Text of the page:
Last year, Stranger of Paradise: Final Fantasy Origin seemingly came out of nowhere to become something of a cult hit among discerning RPG fans. The premise is all you really need to know: a prequel to the first Final Fantasy, mixed with Dark Souls-style challenging combat and 3-player online co-op. Sounds amazing, doesn't it? Stranger of Paradise launched on Xbox, PlayStation, and Epic - but not Steam. Finally, the Epic store's timed exclusivity has expired, and PC gamers can buy the game on Steam.
Stranger of Paradise begins with a tutorial in which the main protagonist, Jack, learns combat by battling goblins in a field. Jack soon heads to the kingdom of Cornelia, where he meets Ash and the unfortunately named Jed. All three heroes are intent on destroying the mysterious Chaos, and all three possess a black crystal. The king of Cornelia grants the three his blessing to enter the Shrine of Chaos. There, they seemingly encounter Chaos as well as meet the fourth Warrior of Light - and their quest is only beginning.
While a few surface details like Jack's boring character design or some goofy names might be off-putting at first glance, Stranger of Paradise is a genuinely impressive action RPG. The slow, deliberate combat and gorgeous gothic environments add a weight and seriousness to the world of the first Final Fantasy that the more cheerful, simpler original game didn't have. It's tougher than your average Final Fantasy as well, but the difficulty options can reduce the challenge to sub-Dark Souls levels.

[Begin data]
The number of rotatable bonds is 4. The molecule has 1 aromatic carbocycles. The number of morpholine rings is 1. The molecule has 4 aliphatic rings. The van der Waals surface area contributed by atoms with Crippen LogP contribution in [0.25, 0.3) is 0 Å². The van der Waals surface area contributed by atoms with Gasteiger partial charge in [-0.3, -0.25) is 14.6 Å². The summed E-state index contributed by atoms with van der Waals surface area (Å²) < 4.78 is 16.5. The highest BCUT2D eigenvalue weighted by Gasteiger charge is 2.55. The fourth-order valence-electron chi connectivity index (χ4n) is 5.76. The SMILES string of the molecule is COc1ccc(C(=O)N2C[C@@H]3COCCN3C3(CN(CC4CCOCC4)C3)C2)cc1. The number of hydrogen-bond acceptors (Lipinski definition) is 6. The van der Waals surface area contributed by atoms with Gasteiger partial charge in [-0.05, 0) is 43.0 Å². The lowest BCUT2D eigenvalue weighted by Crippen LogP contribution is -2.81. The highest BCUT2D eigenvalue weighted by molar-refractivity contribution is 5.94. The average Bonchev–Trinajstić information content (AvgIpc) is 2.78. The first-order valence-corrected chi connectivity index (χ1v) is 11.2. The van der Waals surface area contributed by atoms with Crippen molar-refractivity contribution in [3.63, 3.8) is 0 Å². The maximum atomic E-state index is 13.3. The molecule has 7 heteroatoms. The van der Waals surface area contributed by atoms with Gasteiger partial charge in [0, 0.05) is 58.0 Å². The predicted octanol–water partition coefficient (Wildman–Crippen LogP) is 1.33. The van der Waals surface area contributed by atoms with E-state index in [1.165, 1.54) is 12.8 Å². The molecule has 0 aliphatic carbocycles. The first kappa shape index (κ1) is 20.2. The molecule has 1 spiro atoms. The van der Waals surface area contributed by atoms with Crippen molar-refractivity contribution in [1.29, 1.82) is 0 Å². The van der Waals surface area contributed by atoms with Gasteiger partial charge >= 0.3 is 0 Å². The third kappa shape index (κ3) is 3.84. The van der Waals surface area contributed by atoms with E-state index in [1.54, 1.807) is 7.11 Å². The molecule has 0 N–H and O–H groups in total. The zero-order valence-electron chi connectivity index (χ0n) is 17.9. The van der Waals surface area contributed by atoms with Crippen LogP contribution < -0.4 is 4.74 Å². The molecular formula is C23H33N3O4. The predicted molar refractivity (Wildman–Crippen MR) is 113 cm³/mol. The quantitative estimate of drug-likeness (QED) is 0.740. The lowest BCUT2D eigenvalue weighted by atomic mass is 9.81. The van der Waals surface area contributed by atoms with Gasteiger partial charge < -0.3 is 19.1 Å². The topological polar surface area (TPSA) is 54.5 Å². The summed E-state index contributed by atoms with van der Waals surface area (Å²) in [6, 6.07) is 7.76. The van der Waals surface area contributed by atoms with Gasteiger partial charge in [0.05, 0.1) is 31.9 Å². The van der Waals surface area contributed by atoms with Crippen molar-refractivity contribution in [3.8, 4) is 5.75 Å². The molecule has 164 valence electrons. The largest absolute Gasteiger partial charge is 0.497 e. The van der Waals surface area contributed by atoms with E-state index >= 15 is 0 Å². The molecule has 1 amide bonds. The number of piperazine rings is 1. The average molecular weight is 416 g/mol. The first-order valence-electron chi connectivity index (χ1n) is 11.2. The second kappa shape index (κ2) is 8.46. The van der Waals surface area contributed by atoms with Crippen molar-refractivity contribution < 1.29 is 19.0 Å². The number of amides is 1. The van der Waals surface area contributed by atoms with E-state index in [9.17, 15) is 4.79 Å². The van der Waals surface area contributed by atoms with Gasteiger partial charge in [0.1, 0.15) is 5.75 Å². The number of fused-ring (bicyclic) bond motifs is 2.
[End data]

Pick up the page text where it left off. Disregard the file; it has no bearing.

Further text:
Naturally, playing with friends makes for a better (and easier) experience. In multiplayer, one player controls Jack, and the other two control Ash and (ugh) Jed. Players can choose freely from unlocked classes in co-op, so you can mix and match playstyles in a way that can't be done solo. Jack, as the primary player, is the only one who can use cubes (healing checkpoints that also cause enemies to respawn) or Soul Burst (dramatic special moves) on bosses.
Those restrictions aren't too big a deal, but be warned that Stranger of Paradise can't just be played from start to finish in co-op. Oddly, some missions must be done in single-player, so starting them will disband the party. The idea seems to be for players to deal with certain NPCs and watch certain cinematics on their own before jumping back into multiplayer. Someone who has unlocked a bunch of missions can play a lot of co-op uninterrupted, but you'll still need to hop off to single-player in order to advance the story at times.
Despite the weird single-player/co-op requirements, Stranger of Paradise is still a huge and fantastic game that Final Fantasy/Dark Souls fans will want to play. Be warned that the Steam and Epic versions are not Steam Deck compatible by default. There is a workaround that lets the game run on Steam Deck, but cut scenes apparently won't display correctly (a common Steam Deck issue). If I ever get a chance to try the Steam version for myself, I'll report back with more details. Also, note that the Steam and Epic versions can't play multiplayer with each other at present, but this might change in the future.
Stranger of Paradise supports 3-player online co-op. The game sells digitally for $39.99 on Xbox, PlayStation, Steam, and Epic. Physical versions for Xbox, PlayStation 4, and PlayStation 5 are available at Amazon.